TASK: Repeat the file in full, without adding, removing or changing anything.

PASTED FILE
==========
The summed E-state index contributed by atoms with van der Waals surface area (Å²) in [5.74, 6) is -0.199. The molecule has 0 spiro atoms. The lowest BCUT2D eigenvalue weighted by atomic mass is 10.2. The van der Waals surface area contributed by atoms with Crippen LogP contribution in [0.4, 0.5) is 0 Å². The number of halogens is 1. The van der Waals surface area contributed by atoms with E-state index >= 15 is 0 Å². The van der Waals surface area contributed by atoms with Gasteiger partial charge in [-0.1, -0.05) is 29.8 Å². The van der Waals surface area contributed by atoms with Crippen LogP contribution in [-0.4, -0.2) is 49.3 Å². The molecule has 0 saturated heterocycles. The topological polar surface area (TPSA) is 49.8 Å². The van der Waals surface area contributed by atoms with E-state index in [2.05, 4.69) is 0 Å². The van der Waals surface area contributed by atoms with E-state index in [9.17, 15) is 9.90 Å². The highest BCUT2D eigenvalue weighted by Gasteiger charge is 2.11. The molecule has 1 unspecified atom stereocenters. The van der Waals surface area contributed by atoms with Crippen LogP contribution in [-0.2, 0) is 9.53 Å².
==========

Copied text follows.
The summed E-state index contributed by atoms with van der Waals surface area (Å²) in [5.74, 6) is -0.199. The molecule has 0 spiro atoms. The lowest BCUT2D eigenvalue weighted by atomic mass is 10.2. The van der Waals surface area contributed by atoms with Crippen LogP contribution in [0.4, 0.5) is 0 Å². The number of halogens is 1. The van der Waals surface area contributed by atoms with E-state index >= 15 is 0 Å². The van der Waals surface area contributed by atoms with Gasteiger partial charge in [-0.1, -0.05) is 29.8 Å². The van der Waals surface area contributed by atoms with Crippen LogP contribution in [-0.4, -0.2) is 49.3 Å². The molecule has 0 saturated heterocycles. The topological polar surface area (TPSA) is 49.8 Å². The van der Waals surface area contributed by atoms with E-state index in [2.05, 4.69) is 0 Å². The van der Waals surface area contributed by atoms with E-state index in [9.17, 15) is 9.90 Å². The highest BCUT2D eigenvalue weighted by Gasteiger charge is 2.11. The molecule has 1 unspecified atom stereocenters. The van der Waals surface area contributed by atoms with Crippen LogP contribution in [-0.2, 0) is 9.53 Å².